Well, for the past five days I’ve been spending my time being poked and prodded by the good doctors and nurses (and various other folks) at Kaiser’s Zion hospital and leaving various essential fluids with those good folks. That’s why if you came by Folk Arts Rare Records looking for a copy of Dilly and his Dillpickles doing “Lye Soap Breakdown” between the 14th and the 17th of November, you were just going to have to wait and be content with something out of the free box (maybe an Arthur Fiedler and the Boston Pops on a 45). I guess some of you were content with fuzzy old Arthur, because all the free stuff was gone. At any rate this occasional visit to folks concerned with keeping vital parts in order, combined with a program I started to get my extensive reel-to-reel and video tape library of concerts at various festivals and such here in San Diego (San Diego Folk Festivals, Concert series at the Heritage, the Candy Company, Sign of the Sun, Orangos, Folk Arts Rare Records, Adams Ave. Roots Festivals and Street Fairs, In the Alley and a lot more stuff) reminds me that this project that started with a grant from the Grammy people in 2007. A grant that was supposed to encourage local business and government support. The Library of Congress and the Ethnomusicology Archives at UCLA signed on as cosponsors (no one in San Diego except a few devoted followers of the kinds of music presented and people who have been long time supporters of me.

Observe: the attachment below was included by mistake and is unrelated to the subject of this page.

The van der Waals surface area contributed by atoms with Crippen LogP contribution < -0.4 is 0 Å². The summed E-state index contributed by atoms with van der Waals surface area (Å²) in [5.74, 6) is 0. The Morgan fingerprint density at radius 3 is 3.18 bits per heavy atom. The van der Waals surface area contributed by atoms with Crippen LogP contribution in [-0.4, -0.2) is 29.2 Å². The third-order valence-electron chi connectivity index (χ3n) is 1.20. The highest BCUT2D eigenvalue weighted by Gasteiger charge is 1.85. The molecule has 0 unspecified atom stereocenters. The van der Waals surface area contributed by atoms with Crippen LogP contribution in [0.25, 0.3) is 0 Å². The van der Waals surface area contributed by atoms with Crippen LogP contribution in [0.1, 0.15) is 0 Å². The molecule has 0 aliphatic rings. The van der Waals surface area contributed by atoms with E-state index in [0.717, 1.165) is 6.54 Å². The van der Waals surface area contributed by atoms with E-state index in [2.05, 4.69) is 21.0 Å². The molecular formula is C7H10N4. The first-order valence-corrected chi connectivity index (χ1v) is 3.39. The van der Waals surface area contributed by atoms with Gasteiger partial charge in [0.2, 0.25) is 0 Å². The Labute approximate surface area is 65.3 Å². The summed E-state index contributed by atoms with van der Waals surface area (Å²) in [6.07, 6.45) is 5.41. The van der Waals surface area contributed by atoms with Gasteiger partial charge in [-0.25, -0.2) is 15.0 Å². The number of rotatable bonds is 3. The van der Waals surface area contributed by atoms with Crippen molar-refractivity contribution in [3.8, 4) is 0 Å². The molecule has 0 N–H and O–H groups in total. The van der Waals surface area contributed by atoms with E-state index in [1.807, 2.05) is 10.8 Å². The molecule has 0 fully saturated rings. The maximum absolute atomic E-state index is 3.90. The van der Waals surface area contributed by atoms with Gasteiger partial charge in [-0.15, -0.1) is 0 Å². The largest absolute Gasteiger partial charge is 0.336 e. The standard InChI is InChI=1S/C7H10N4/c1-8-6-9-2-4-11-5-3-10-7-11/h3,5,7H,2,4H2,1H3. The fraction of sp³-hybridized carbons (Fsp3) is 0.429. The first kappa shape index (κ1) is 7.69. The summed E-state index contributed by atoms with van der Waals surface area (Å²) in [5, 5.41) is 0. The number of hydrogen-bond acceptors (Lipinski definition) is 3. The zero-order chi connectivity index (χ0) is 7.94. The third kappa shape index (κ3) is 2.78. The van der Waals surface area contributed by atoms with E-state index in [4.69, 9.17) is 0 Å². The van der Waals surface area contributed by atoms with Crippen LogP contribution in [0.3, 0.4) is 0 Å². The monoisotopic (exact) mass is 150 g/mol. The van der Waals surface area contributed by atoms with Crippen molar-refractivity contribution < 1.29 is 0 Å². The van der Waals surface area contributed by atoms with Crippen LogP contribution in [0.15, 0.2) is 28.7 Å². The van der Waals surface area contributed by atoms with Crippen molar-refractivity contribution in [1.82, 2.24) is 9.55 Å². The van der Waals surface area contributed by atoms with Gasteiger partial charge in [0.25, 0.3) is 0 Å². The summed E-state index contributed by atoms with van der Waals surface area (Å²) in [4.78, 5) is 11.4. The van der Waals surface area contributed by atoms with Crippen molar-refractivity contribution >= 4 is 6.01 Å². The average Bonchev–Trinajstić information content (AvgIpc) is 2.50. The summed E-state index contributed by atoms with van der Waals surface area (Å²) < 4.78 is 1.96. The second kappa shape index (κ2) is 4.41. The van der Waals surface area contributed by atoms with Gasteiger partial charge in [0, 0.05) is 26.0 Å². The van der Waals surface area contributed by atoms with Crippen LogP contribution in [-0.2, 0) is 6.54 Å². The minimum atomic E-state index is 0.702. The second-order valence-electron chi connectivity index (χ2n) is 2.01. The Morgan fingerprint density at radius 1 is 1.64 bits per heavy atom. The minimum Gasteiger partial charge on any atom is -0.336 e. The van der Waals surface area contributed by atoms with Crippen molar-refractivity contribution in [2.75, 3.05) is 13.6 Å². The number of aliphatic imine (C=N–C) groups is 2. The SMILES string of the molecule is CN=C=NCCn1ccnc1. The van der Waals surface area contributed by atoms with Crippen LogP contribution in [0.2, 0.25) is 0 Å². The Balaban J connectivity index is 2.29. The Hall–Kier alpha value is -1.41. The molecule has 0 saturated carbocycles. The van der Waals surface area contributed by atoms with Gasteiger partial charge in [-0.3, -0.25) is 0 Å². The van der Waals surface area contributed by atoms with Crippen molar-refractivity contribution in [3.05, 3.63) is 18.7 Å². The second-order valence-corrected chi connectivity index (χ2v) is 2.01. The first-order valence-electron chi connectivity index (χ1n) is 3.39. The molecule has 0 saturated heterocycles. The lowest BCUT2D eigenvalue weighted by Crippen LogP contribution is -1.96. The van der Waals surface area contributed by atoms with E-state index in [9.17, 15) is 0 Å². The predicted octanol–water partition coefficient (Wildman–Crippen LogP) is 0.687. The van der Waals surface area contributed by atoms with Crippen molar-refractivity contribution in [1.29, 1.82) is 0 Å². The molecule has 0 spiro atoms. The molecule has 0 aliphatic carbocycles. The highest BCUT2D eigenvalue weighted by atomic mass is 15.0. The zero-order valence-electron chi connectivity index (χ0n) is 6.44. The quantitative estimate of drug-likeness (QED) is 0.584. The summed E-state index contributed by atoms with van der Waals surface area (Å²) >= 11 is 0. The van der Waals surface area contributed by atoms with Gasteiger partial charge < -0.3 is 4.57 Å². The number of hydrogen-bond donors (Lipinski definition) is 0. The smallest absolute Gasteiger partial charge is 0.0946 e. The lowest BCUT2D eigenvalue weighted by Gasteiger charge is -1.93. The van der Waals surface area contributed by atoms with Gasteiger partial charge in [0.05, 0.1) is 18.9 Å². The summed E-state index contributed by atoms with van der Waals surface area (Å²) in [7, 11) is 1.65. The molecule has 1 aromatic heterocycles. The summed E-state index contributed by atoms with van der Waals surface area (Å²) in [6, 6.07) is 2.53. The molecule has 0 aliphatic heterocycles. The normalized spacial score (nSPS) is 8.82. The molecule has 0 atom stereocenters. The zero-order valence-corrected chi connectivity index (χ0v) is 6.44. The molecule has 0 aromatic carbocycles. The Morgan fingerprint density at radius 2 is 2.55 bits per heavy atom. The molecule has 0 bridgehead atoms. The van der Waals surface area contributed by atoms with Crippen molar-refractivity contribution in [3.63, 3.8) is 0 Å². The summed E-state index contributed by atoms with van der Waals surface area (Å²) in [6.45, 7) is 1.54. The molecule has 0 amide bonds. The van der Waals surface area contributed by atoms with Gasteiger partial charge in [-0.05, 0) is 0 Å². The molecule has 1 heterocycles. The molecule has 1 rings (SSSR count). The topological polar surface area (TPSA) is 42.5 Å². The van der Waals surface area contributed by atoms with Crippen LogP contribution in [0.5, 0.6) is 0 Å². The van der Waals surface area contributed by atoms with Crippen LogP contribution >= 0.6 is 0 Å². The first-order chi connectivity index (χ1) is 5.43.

So the plan is for all of this material to become a part of the UCLA archives and the Library of Congress Collection, where it will be posted on line where everyone can have access to it. To do that I have to sit down after the digital transfer is made and identify all the material (the song titles, the back up musicians, and the significance of the music). Right now we’ve done the music for 11 of the San Diego State Folk Festivals (1967 through 1977), the Folk Arts Rare Records concerts (mid-’70s), which continued at Orangos Restaurant, the Sign of the Sun bookstore concerts from the early 1960s, the Sam Hinton archives (with material that goes back into the 1950s), the Lou Curtiss field recordings collected at concerts, festivals, and folks’ living rooms, jam sessions, and whatever going back to my first tape recorder in the 1950s.